PTC Faculty Champions Return of Honors Program
Faculty members at Piedmont Technical College (PTC) are known for their personal attention to student success. Recently, several of them campaigned to bring back PTC’s Honors Program, which was discontinued around 2015. Operating an honors program does require some financial investment by the college to pay for such things as tuition waivers, exclusive amenities and incentives, travel experiences, and more. However, PTC faculty were able to effectively persuade decision-makers to reinstate it for the greater benefit of students.
“Our general education faculty advocated for this,” said Dr. Keli Fewox, PTC’s vice president for academic affairs. “They want to bring back the Honors Program to provide students with even more opportunities to grow.”
More than 1,500 U.S. colleges and universities have honors programs, which researchers believe increase critical thinking skills, social engagement, campus involvement, and, ultimately, the likelihood of staying in school and graduating. PTC’s revived program will begin in the fall semester, 2023. Joshua Lindsay, PTC’s dean for arts and sciences, was among those spearheading the effort. He is leading the coordinating committee tasked with getting PTC’s Honors Program off the ground.
“Our purpose is to expand Piedmont Technical College’s vibrant learning community by creating a cutting-edge, collaborative Honors Program dedicated to intellectual growth, accessibility, and data-informed decision-making to graduate innovative, proactive, lifelong learners who will meet the current and emerging trends of South Carolina’s workforce,” he said. “This Honors Program will be open to PTC students, including the dual-enrolled, on all campuses via Public Education Network (PEN) classrooms.”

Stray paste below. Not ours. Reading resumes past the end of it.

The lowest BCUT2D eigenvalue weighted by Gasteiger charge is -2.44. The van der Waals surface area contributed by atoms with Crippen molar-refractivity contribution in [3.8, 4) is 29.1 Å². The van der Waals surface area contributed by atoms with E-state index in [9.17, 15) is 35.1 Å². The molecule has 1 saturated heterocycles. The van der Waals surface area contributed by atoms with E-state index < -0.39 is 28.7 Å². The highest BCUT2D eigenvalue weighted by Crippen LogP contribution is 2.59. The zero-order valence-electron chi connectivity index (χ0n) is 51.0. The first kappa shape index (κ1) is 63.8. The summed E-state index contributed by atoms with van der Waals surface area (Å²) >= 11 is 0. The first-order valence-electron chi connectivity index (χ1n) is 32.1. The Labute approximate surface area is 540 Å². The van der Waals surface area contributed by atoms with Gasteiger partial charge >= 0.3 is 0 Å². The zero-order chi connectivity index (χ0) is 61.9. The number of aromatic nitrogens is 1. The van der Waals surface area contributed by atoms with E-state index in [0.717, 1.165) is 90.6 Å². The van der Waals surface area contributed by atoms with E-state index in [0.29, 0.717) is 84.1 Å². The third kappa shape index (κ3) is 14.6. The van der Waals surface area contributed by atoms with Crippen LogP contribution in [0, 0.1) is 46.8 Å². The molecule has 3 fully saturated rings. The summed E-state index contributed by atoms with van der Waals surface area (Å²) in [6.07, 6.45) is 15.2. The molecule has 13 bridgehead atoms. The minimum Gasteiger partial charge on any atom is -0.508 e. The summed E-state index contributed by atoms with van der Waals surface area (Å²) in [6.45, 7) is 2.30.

The Honors Program will be open to Associate in Arts, Associate in Sciences, and University Studies Certificate students with a minimum GPA of 3.5 and have completed at least 12 college credit hours. Students will need to apply, which includes submitting an essay, a letter of recommendation, and participating in an interview. Those accepted may enjoy: academically challenging and prestigious courses; special events such as cultural enrichment activities, community services, and networking; travel opportunities with Educational Immersion experiences; the chance to share their knowledge via Capstone presentations in the spring semester of their final year, and more.
“The Honors Program also comes with perks like priority registration, induction and completion ceremonies as well as recognition at graduation, designated parking, resume-building assistance, Faculty Senate representation, and discounts at local businesses,” Lindsay said. “There will be a limited number of spots, and we hope interest will be brisk.”
Lindsay noted that the Honors Program also is positioned to bring significant reciprocal benefits to PTC, including the ability to provide a strong incentive for highly motivated students to enroll at PTC, experience a sense of genuine belonging, and stay in the region, investing back into the community as alumni. In addition, it affords faculty the rewards of teaching honors courses and mentoring bright students.
“One of the best benefits of restarting the Honors Program is its capacity to promote diversity, equity, and inclusion by bringing academic, social, and cultural opportunities to students who might not otherwise have access to them,” Lindsay said. “They can access enriching curriculum and culturally stimulating experiences that help prepare students for transfer to a four-year college at a fraction of the cost.”
The program will be accepting applications annually in the spring semester. For more information, go to www.ptc.edu/honors.
PHOTO: Joshua Lindsay, PTC Dean for Arts & Sciences